where *B*_{k} denotes the Bernoulli numbers and ad is the adjoint action defined via ${\text{ad}}_{A}^{k}B\text{\hspace{0.17em}}=\text{\hspace{0.17em}}\mathrm{[}A\mathrm{,}{\text{\hspace{0.17em}ad}}_{A}^{k\text{\hspace{0.17em}}-\text{\hspace{0.17em}}1}B\mathrm{]}$ for *k* ≥ 1 and ${\text{ad}}_{A}^{0}B\text{\hspace{0.17em}}=\text{\hspace{0.17em}}B.$

The next step in the derivation is to consider a series expansion for the operators *H*_{Q} and *Q*(*t*) of the form

$${H}_{Q}\text{\hspace{0.17em}}=\text{\hspace{0.17em}}{\displaystyle \sum _{n\text{\hspace{0.17em}}=\text{\hspace{0.17em}}1}^{\infty}}{H}_{Q}^{\mathrm{(}n\mathrm{)}}$$(36)

$$Q\mathrm{(}t\mathrm{)}\text{\hspace{0.17em}}=\text{\hspace{0.17em}}{\displaystyle \sum _{n\text{\hspace{0.17em}}=\text{\hspace{0.17em}}1}^{\infty}}{Q}^{\mathrm{(}n\mathrm{)}}\mathrm{(}t\mathrm{}\mathrm{)}\mathrm{,}$$(37)

with *Q*^{(n)}(0)=0 and where the superscript indicates the order of the expansion. After introducing the series in (36) and (37) into (35) and equating the terms with the same order, one obtains the differential equation

$${\partial}_{t}{Q}^{\mathrm{(}n\mathrm{)}}\mathrm{(}t\mathrm{)}\text{\hspace{0.17em}}=\text{\hspace{0.17em}}{A}^{\mathrm{(}n\mathrm{)}}\mathrm{(}t\mathrm{)}\text{\hspace{0.17em}}-\text{\hspace{0.17em}}{H}_{Q}^{\mathrm{(}n\mathrm{)}}\mathrm{,}$$(38)

with *A*^{(1)}(*t*)=*H*(*t*) and

$${A}^{\mathrm{(}n\mathrm{)}}\mathrm{(}t\mathrm{)}\text{\hspace{0.17em}}=\text{\hspace{0.17em}}{\displaystyle \sum _{k\text{\hspace{0.17em}}=\text{\hspace{0.17em}}1}^{n\text{\hspace{0.17em}}-\text{\hspace{0.17em}}1}}\frac{{B}_{k}}{k\mathrm{!}}\mathrm{(}{X}_{k}^{\mathrm{(}n\mathrm{)}}\mathrm{(}t\mathrm{)}\text{\hspace{0.17em}}+\text{\hspace{0.17em}}{\mathrm{(}-1\mathrm{)}\mathrm{}}^{k\text{\hspace{0.17em}}+\text{\hspace{0.17em}}1}{Y}_{k}^{\mathrm{(}n\mathrm{)}}\mathrm{)}$$(39)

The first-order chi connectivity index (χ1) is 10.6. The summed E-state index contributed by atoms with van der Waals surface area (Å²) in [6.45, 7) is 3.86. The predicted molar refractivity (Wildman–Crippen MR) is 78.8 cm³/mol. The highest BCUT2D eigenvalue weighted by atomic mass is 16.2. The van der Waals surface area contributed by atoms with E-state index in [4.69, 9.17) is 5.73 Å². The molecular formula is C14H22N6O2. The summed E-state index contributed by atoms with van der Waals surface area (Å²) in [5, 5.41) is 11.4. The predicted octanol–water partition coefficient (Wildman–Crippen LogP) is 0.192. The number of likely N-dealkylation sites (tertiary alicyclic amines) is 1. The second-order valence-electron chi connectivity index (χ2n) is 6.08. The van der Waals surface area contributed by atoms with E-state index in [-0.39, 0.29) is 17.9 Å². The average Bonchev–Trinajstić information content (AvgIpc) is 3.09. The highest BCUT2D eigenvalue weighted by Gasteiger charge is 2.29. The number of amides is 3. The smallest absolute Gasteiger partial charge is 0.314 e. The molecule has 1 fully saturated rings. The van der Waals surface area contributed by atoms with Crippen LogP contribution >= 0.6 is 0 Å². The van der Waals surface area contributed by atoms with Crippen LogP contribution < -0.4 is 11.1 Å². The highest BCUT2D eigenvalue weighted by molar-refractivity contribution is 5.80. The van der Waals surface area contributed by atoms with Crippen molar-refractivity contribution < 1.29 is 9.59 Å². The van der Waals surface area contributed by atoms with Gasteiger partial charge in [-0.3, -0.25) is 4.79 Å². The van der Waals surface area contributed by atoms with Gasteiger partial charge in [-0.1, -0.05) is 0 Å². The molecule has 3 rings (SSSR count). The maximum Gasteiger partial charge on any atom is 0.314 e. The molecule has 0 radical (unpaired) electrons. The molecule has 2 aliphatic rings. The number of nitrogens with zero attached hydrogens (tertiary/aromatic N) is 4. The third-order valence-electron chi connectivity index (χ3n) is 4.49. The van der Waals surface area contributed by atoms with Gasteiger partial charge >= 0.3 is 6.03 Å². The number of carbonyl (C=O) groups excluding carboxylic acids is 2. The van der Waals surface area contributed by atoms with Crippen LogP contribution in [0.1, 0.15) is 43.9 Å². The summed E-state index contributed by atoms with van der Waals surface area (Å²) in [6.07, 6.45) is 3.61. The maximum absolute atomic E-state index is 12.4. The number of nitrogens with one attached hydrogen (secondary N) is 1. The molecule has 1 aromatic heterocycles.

for *n* ≥ 2. The operators ${X}_{k}^{\mathrm{(}n\mathrm{)}}\mathrm{(}t\mathrm{)}$ and ${Y}_{k}^{\mathrm{(}n\mathrm{)}}\mathrm{(}t\mathrm{)}$ in (39) are given recursively by

$${X}_{k}^{\mathrm{(}n\mathrm{)}}\mathrm{(}t\mathrm{)}\text{\hspace{0.17em}}=\text{\hspace{0.17em}}{\displaystyle \sum _{m\text{\hspace{0.17em}}=\text{\hspace{0.17em}}1}^{n\text{\hspace{0.17em}}-\text{\hspace{0.17em}}k}}\mathrm{[}{Q}^{\mathrm{(}m\mathrm{)}}\mathrm{(}t\mathrm{}\mathrm{)}\mathrm{,}\text{\hspace{0.17em}}{X}_{k\text{\hspace{0.17em}}-\text{\hspace{0.17em}}1}^{\mathrm{(}n\text{\hspace{0.17em}}-\text{\hspace{0.17em}}m\mathrm{)}}\mathrm{(}t\mathrm{)}]$$(40)

$${Y}_{k}^{\mathrm{(}n\mathrm{)}}\mathrm{(}t\mathrm{)}\text{\hspace{0.17em}}=\text{\hspace{0.17em}}{\displaystyle \sum _{m\text{\hspace{0.17em}}=\text{\hspace{0.17em}}1}^{n\text{\hspace{0.17em}}-\text{\hspace{0.17em}}k}}\mathrm{[}{Q}^{\mathrm{(}m\mathrm{)}}\mathrm{(}t\mathrm{}\mathrm{)}\mathrm{,}\text{\hspace{0.17em}}{Y}_{k\text{\hspace{0.17em}}-\text{\hspace{0.17em}}1}^{\mathrm{(}n\text{\hspace{0.17em}}-\text{\hspace{0.17em}}m\mathrm{)}}\mathrm{(}t\mathrm{)}]$$(41)

for 1 ≤ *k* ≤ *n* − 1, with ${X}_{0}^{\left(1\right)}\text{\hspace{0.17em}}=\text{\hspace{0.17em}}-iH\mathrm{(}t\mathrm{)},$ ${X}_{0}^{\mathrm{(}n\mathrm{)}}\text{\hspace{0.17em}}=\text{\hspace{0.17em}}0$ for *n* ≥ 2, and ${Y}_{0}^{\mathrm{(}n\mathrm{)}}\text{\hspace{0.17em}}=\text{\hspace{0.17em}}-i{H}_{Q}^{\mathrm{(}n\mathrm{)}}$ for all *n*.